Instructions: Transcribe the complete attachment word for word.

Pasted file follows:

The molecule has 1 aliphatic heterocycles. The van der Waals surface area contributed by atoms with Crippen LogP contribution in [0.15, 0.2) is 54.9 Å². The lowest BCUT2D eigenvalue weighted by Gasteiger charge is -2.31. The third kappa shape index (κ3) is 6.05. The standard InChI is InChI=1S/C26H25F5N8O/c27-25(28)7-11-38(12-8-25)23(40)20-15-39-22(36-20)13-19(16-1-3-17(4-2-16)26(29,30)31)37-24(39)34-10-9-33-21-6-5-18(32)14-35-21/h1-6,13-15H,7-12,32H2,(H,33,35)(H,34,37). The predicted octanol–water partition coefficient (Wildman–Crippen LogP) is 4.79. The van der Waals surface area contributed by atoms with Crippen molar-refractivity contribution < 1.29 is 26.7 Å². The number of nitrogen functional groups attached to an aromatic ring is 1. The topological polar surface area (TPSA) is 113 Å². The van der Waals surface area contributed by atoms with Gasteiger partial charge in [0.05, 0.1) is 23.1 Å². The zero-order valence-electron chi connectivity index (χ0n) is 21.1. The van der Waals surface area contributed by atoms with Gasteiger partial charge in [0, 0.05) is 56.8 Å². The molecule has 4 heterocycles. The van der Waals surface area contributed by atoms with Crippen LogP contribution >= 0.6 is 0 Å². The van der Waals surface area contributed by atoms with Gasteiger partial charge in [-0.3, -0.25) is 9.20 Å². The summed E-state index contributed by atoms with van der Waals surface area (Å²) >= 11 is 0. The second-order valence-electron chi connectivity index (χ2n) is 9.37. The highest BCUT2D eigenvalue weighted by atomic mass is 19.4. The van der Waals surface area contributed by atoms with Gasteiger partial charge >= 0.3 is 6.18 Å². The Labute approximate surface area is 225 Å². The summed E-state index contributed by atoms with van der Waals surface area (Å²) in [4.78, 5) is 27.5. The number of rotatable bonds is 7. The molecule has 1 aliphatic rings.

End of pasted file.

The molecule has 1 aliphatic heterocycles. The van der Waals surface area contributed by atoms with Crippen LogP contribution in [0.15, 0.2) is 54.9 Å². The lowest BCUT2D eigenvalue weighted by Gasteiger charge is -2.31. The third kappa shape index (κ3) is 6.05. The standard InChI is InChI=1S/C26H25F5N8O/c27-25(28)7-11-38(12-8-25)23(40)20-15-39-22(36-20)13-19(16-1-3-17(4-2-16)26(29,30)31)37-24(39)34-10-9-33-21-6-5-18(32)14-35-21/h1-6,13-15H,7-12,32H2,(H,33,35)(H,34,37). The predicted octanol–water partition coefficient (Wildman–Crippen LogP) is 4.79. The van der Waals surface area contributed by atoms with Crippen molar-refractivity contribution < 1.29 is 26.7 Å². The number of nitrogen functional groups attached to an aromatic ring is 1. The topological polar surface area (TPSA) is 113 Å². The van der Waals surface area contributed by atoms with Gasteiger partial charge in [0.05, 0.1) is 23.1 Å². The zero-order valence-electron chi connectivity index (χ0n) is 21.1. The van der Waals surface area contributed by atoms with Gasteiger partial charge in [0, 0.05) is 56.8 Å². The molecule has 4 heterocycles. The van der Waals surface area contributed by atoms with Crippen LogP contribution >= 0.6 is 0 Å². The van der Waals surface area contributed by atoms with Gasteiger partial charge in [-0.3, -0.25) is 9.20 Å². The summed E-state index contributed by atoms with van der Waals surface area (Å²) >= 11 is 0. The second-order valence-electron chi connectivity index (χ2n) is 9.37. The highest BCUT2D eigenvalue weighted by atomic mass is 19.4. The van der Waals surface area contributed by atoms with Gasteiger partial charge >= 0.3 is 6.18 Å². The Labute approximate surface area is 225 Å². The summed E-state index contributed by atoms with van der Waals surface area (Å²) in [4.78, 5) is 27.5. The number of rotatable bonds is 7. The molecule has 1 aliphatic rings.